The story of Washington State wine is a relatively new one, certainly in terms of the glacial timescales normally associated with wine.
There were some pioneering attempts to make wine in the state in the late 1800s, but commercial winemaking only began to emerge in the 1960s and 1970s, and things only really started to take off in during the 1980s. The first AVA (American Viticultural Area, the equivalent of a French appellation) was Yakima in 1983. Back then, there were just 40 wineries in the state – now there are more than 1,000. Washington is now the USA’s second largest wine-growing state, with 23,500 hectares of vines and 16 different AVAs. And there’s no doubt that this is an exciting time for the state, as it leaves vinous adolescence and begins to enter its maturity, ready to show the world what it is capable of.
While many of the state’s wineries have their operations in Woodinville, near Seattle, very few grapes are grown in the west of the state, where it is too cool and rainy. To see the vineyards, you have to head east, and over the Cascade Mountain Range. The rain shadow effect of the Cascades is dramatic. Seattle has 1,000 mm of rain a year, while the Columbia Valley is effectively a desert, with just 150-200 mm. Couple this arid climate with abundant irrigation from the the high water table, as well as countless rivers and streams feeding the great Columbia River – the fourth largest river in the USA – and suddenly things are looking up for viticulture. Summers are hot and sunny, but the handy thing is that as harvest approaches, it begins to cool down nicely: vintage here takes place under cooler conditions than Bordeaux, for example.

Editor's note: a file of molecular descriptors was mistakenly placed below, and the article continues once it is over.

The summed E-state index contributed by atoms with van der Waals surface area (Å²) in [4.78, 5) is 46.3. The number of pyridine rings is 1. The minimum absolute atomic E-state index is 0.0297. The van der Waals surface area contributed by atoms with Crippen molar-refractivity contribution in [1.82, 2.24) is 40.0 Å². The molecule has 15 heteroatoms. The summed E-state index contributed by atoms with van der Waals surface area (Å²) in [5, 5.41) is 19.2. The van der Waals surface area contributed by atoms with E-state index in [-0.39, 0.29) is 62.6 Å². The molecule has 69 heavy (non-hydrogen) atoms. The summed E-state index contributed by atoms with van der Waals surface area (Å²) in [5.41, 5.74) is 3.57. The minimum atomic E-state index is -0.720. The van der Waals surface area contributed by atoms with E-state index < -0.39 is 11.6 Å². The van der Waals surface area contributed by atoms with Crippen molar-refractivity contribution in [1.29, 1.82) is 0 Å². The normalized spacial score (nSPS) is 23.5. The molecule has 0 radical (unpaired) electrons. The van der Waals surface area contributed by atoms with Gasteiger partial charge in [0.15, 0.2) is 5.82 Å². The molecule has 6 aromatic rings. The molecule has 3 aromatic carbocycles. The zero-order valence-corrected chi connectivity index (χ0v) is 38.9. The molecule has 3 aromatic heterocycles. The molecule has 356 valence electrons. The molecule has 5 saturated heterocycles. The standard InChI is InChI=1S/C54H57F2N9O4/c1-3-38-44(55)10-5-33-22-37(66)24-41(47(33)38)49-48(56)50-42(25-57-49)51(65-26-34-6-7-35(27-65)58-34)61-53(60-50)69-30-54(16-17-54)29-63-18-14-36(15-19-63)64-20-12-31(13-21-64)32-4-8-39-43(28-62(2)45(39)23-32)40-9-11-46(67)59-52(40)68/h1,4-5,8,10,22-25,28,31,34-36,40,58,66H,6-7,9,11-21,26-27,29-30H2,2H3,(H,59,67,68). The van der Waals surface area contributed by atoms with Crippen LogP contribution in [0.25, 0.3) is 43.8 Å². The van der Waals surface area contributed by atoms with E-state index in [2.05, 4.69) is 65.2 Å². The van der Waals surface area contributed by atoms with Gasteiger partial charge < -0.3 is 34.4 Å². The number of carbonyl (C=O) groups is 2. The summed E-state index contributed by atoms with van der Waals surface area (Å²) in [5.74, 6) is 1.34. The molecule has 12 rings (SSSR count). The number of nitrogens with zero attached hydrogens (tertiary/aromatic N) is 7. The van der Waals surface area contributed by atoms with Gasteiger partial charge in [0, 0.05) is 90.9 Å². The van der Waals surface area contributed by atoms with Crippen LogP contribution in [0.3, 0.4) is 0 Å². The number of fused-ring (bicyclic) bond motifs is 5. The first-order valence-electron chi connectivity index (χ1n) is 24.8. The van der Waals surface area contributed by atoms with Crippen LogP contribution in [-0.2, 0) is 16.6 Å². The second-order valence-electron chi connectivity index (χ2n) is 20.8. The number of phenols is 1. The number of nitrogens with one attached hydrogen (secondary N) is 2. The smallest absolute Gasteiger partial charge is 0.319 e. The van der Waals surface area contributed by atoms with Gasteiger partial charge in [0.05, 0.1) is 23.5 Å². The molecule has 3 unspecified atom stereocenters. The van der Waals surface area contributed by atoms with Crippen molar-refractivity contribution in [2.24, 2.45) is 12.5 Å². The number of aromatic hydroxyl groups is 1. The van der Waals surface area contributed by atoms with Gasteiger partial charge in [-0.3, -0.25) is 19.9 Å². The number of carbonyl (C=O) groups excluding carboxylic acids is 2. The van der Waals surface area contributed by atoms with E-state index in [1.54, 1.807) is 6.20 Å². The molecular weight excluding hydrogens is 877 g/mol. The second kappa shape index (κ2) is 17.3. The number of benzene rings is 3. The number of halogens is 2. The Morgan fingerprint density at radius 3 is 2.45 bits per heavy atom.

As well as the climate, the soils are important here; the story of their formation is compelling. Underneath everything is basaltic bed rock, formed by lava flows some 15 million years ago. This has been, and remains, a volcanically active area. But what’s found on top got here in dramatic fashion, and fairly recently in geological terms. The soils were imported from Utah, Idaho and Montana in a series of major flood events between 13,000 and 15,000 years ago.